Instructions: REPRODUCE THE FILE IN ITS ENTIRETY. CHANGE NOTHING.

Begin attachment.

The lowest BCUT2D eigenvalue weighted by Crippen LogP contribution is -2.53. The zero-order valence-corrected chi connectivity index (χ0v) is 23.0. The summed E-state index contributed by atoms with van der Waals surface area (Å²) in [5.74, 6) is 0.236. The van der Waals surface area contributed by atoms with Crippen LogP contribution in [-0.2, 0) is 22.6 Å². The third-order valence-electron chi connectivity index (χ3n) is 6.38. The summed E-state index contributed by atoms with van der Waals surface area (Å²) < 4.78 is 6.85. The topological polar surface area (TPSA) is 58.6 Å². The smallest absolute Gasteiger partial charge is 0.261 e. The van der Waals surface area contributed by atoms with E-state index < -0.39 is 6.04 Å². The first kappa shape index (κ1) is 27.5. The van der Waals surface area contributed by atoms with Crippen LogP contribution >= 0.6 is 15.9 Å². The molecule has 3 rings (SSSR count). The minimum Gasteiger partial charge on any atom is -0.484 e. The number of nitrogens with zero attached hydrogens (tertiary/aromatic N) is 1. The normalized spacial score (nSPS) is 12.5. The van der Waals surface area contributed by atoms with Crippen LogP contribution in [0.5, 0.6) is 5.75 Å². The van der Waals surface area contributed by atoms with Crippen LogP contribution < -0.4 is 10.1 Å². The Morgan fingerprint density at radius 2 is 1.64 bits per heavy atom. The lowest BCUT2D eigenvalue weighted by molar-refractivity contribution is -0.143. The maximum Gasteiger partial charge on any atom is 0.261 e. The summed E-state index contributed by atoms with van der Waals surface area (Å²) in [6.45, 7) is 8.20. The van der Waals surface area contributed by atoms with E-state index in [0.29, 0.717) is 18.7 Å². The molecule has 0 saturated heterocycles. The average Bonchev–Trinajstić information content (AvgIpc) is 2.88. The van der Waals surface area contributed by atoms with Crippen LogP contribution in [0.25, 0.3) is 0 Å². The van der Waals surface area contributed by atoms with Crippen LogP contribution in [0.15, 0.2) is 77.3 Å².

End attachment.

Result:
The lowest BCUT2D eigenvalue weighted by Crippen LogP contribution is -2.53. The zero-order valence-corrected chi connectivity index (χ0v) is 23.0. The summed E-state index contributed by atoms with van der Waals surface area (Å²) in [5.74, 6) is 0.236. The van der Waals surface area contributed by atoms with Crippen LogP contribution in [-0.2, 0) is 22.6 Å². The third-order valence-electron chi connectivity index (χ3n) is 6.38. The summed E-state index contributed by atoms with van der Waals surface area (Å²) < 4.78 is 6.85. The topological polar surface area (TPSA) is 58.6 Å². The smallest absolute Gasteiger partial charge is 0.261 e. The van der Waals surface area contributed by atoms with E-state index < -0.39 is 6.04 Å². The first kappa shape index (κ1) is 27.5. The van der Waals surface area contributed by atoms with Crippen LogP contribution >= 0.6 is 15.9 Å². The molecule has 3 rings (SSSR count). The minimum Gasteiger partial charge on any atom is -0.484 e. The number of nitrogens with zero attached hydrogens (tertiary/aromatic N) is 1. The normalized spacial score (nSPS) is 12.5. The van der Waals surface area contributed by atoms with Crippen LogP contribution in [0.5, 0.6) is 5.75 Å². The van der Waals surface area contributed by atoms with Crippen LogP contribution < -0.4 is 10.1 Å². The Morgan fingerprint density at radius 2 is 1.64 bits per heavy atom. The lowest BCUT2D eigenvalue weighted by molar-refractivity contribution is -0.143. The maximum Gasteiger partial charge on any atom is 0.261 e. The summed E-state index contributed by atoms with van der Waals surface area (Å²) in [6.45, 7) is 8.20. The van der Waals surface area contributed by atoms with E-state index in [0.29, 0.717) is 18.7 Å². The molecule has 0 saturated heterocycles. The average Bonchev–Trinajstić information content (AvgIpc) is 2.88. The van der Waals surface area contributed by atoms with Crippen LogP contribution in [0.25, 0.3) is 0 Å². The van der Waals surface area contributed by atoms with Crippen LogP contribution in [0.15, 0.2) is 77.3 Å².